When Porsche rolled out its first SUV, the Cayenne, for 2003, the sports car world alternately marveled or snickered at the idea of such an iconic brand straying so far from its roots to create such a vehicle.
But that gamble paid off quite well, with Porsche going on to create a variety of Cayenne versions, including turbocharged gasoline and diesel models, and sales have been more than satisfying. Then for 2014, Porsche added a second, smaller SUV, the Macan.
So perhaps it was with Porsche’s success in mind – not to mention how well mainstream luxury brands such as Mercedes-Benz and BMW have done with SUVs – that the storied British sports car brand Jaguar has finally joined the fray, debuting its first sport utility, the five-passenger F-Pace, for 2016.
Even though Jaguar was 13 years late to the party – by Porsche standard, anyway – it’s clear that the legendary company took at least some of that time to get its first-ever SUV right.
This new F-Pace is a no-compromise sport utility with a huge emphasis on the “sport” aspect, but not lacking in the other attributes that consumers seek in an SUV, either.
Besides accelerating and handling at least as near to a real sports car as possible in such a practical vehicle, the F-Pace looks distinguishingly like a Jaguar car, as well.
But imagine if you will a Jaguar vehicle that not only looks and drives wonderfully, but also can accommodate a family of five quite comfortably for daily soccer-mom duties or long, scenic road trips.
This is a vehicle that offers comfort and convenience in all five seating positions, with plenty of leg, knee and head room even in the back seat. There’s even a roomy cargo area that can handle up to 33.5 cubic feet of “stuff,” from luggage to beach gear to soccer equipment or the week’s groceries.
The rear seatback can even be lowered to expand the cargo compartment to carry some big items such as flat-screen TV purchases or DIY supplies from Home Depot. There has never been a Jaguar car that could do that.
Realistically, adding an SUV to the Jaguar lineup probably isn’t as big a stretch as it was for Porsche, whose prior offerings amounted to small sports cars that never really accommodated backseat passengers.
Jaguar, on the other hand, has long had a variety of automobiles in its stable, ranging from two-seat sport models to nearly limo-like sedans. If Audi can make SUVs along with its similar car offerings, why not Jaguar?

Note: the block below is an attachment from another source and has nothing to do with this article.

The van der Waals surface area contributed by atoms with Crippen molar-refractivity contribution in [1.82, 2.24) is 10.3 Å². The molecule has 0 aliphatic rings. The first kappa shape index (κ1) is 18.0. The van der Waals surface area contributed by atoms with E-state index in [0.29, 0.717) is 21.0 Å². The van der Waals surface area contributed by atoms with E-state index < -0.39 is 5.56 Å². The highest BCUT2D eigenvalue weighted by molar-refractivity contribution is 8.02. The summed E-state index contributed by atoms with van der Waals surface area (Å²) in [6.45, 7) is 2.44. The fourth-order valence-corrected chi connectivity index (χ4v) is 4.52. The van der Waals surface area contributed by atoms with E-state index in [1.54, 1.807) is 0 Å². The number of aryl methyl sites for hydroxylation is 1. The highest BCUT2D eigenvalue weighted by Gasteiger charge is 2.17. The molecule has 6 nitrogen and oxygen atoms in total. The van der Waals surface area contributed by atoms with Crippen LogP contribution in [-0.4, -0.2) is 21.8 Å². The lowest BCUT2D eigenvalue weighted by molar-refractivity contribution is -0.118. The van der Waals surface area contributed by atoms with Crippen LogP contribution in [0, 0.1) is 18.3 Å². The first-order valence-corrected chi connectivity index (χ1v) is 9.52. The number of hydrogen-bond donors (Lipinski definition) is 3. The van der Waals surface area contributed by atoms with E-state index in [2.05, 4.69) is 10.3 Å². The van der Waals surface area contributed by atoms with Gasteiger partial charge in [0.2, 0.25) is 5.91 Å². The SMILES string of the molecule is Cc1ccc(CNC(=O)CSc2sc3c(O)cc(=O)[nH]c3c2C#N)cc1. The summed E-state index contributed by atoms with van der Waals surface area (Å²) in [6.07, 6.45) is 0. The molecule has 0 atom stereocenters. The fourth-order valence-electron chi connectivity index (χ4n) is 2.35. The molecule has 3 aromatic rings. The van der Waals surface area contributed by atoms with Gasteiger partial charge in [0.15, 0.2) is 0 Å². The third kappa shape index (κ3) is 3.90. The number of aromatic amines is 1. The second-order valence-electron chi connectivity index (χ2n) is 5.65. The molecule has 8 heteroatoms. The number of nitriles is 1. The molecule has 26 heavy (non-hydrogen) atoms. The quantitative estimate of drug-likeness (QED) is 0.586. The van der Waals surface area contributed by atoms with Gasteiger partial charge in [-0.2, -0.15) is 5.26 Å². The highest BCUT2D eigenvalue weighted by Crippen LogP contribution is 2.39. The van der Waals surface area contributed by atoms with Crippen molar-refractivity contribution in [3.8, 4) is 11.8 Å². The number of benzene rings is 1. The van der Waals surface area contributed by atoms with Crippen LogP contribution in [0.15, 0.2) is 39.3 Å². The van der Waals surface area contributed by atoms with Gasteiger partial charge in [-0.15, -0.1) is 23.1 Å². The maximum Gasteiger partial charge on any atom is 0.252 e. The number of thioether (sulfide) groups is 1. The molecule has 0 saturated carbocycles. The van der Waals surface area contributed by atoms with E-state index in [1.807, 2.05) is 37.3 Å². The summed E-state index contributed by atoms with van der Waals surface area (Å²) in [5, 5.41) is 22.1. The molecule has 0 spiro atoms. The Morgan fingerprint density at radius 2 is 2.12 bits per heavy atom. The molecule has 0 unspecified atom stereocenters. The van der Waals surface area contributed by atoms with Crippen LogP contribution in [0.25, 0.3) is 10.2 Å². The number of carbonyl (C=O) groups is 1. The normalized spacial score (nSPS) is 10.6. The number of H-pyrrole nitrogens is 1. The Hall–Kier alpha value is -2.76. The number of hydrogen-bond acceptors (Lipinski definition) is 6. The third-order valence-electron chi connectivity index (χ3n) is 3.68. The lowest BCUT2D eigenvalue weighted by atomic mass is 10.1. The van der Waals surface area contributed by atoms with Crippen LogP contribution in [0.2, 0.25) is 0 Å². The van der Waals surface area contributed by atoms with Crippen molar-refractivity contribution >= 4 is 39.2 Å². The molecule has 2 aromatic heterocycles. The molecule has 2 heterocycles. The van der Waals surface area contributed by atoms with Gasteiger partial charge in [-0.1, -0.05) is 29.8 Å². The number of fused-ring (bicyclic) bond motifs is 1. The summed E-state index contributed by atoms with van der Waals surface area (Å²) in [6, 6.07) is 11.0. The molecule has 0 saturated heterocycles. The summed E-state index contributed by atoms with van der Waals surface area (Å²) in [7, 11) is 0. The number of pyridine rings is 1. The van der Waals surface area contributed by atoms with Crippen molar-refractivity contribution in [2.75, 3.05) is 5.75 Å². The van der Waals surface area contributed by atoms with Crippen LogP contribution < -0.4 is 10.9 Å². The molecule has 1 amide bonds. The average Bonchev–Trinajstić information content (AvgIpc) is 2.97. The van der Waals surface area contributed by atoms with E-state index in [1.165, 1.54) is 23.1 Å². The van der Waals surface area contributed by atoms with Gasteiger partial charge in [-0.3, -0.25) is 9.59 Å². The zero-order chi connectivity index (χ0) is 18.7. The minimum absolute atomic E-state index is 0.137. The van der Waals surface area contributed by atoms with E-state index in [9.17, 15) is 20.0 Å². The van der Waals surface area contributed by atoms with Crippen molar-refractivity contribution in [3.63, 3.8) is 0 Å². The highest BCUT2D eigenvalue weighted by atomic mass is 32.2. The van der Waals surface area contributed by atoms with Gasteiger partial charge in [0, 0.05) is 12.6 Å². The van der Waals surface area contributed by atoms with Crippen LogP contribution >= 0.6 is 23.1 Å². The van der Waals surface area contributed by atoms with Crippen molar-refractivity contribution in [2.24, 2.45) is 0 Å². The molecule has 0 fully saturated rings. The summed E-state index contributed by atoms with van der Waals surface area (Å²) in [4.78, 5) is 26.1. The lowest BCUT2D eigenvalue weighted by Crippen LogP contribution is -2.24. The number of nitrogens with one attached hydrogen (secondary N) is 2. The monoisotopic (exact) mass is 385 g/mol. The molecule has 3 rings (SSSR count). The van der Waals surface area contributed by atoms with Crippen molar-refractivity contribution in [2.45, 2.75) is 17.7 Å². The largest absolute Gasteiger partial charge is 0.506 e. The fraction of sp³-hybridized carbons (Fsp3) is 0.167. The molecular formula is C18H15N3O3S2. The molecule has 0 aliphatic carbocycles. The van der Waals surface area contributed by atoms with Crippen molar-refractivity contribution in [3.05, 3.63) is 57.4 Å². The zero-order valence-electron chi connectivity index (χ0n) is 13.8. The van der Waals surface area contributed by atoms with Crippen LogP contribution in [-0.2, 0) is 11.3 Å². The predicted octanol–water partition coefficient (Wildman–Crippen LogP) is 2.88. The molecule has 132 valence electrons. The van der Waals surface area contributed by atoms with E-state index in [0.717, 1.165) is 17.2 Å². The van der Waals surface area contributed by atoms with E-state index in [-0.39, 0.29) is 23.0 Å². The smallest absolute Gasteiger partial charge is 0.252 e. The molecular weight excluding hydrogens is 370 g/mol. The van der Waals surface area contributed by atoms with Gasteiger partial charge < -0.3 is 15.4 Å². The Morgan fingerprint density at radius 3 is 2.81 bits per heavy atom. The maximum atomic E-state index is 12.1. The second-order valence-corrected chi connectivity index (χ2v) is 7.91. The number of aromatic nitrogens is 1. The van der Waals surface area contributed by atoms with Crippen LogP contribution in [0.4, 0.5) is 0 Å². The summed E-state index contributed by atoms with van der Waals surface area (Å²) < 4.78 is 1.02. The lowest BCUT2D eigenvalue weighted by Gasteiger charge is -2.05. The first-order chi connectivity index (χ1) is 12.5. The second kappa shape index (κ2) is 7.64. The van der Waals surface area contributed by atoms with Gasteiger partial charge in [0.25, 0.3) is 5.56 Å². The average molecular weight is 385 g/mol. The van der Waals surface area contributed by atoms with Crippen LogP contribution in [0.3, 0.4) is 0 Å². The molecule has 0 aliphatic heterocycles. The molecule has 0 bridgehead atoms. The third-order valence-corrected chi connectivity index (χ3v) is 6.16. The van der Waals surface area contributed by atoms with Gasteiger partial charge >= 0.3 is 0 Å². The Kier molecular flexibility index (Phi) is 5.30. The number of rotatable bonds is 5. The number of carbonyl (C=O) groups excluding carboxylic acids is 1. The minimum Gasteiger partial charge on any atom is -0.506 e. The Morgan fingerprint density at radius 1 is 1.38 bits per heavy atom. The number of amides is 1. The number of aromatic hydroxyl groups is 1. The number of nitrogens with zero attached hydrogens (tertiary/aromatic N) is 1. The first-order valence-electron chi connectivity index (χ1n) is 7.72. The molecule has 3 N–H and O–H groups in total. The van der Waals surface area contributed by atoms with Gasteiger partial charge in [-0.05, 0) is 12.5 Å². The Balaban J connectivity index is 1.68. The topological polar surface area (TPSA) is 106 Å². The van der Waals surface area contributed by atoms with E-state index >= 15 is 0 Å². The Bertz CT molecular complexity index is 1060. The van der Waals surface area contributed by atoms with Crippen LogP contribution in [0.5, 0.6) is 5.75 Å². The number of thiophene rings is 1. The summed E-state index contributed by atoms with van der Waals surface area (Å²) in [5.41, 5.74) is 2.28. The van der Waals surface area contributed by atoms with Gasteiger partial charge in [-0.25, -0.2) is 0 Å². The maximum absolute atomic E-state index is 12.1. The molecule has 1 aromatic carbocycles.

Auto-industry bean counters will tell you that SUVs – and particularly ones like the F-Pace that are actually car-based “crossovers” – are the price of admission to the car business these days. Without such an offering, any manufacturer today is at a distinct disadvantage.
The F-Pace is slightly smaller than the Cayenne, closer in size but still a couple of inches longer than the Macan. It plays in the same category as the Macan, BMW X3, Marcedes-Benz GLC and other similarly sized compact luxury crossovers.
Although Jaguar hasn’t talked about what went on internally as the F-Pace was undergoing development, I have to believe that somewhere along the way there was some advice imparted by the engineers and designers at Land Rover, the British sport utility brand that is now a sister company to Jaguar. The two makers are now owned by India’s Tata Motors, and their U.S. operations are combined in a single New Jersey headquarters.
Jaguar says the F-Pace was inspired by the Jaguar C-X17 concept vehicle, and was “designed and engineered to offer the agility, responsiveness and refinement that Jaguar cars are renowned for, together with the exceptional dynamics and everyday versatility of an SUV.”
One of the first surprises is that this isn’t a particularly expensive SUV in today’s market – prices start at $40,990 (plus $995 freight) for models with a 2.0-liter four-cylinder, 180-horsepower diesel engine; $42,390 for models with the 340-horsepower, supercharged 3.0-liter V-6 gasoline engine; or $56,700 for the ones with the 380-horsepower, supercharged 3.0-liter V-6 gasoline engine.
Prices range as high as $69,700 for the top-of-the-line First Edition, which comes with the 380-horsepower engine. All models have eight-speed automatic transmissions and all-wheel drive.
An R-Sport gasoline model with unique 20-inch wheels and other special features starts at $55,300, and comes with the 340-horsepower engine.
Our tester, the F-Pace 35t Prestige model, has a base price of $50,100, and features the 340-horsepower engine. The tester came in Glacier White Metallic paint ($550 extra), with a Jet/Light Oyster leather interior with Pistachio Stitching.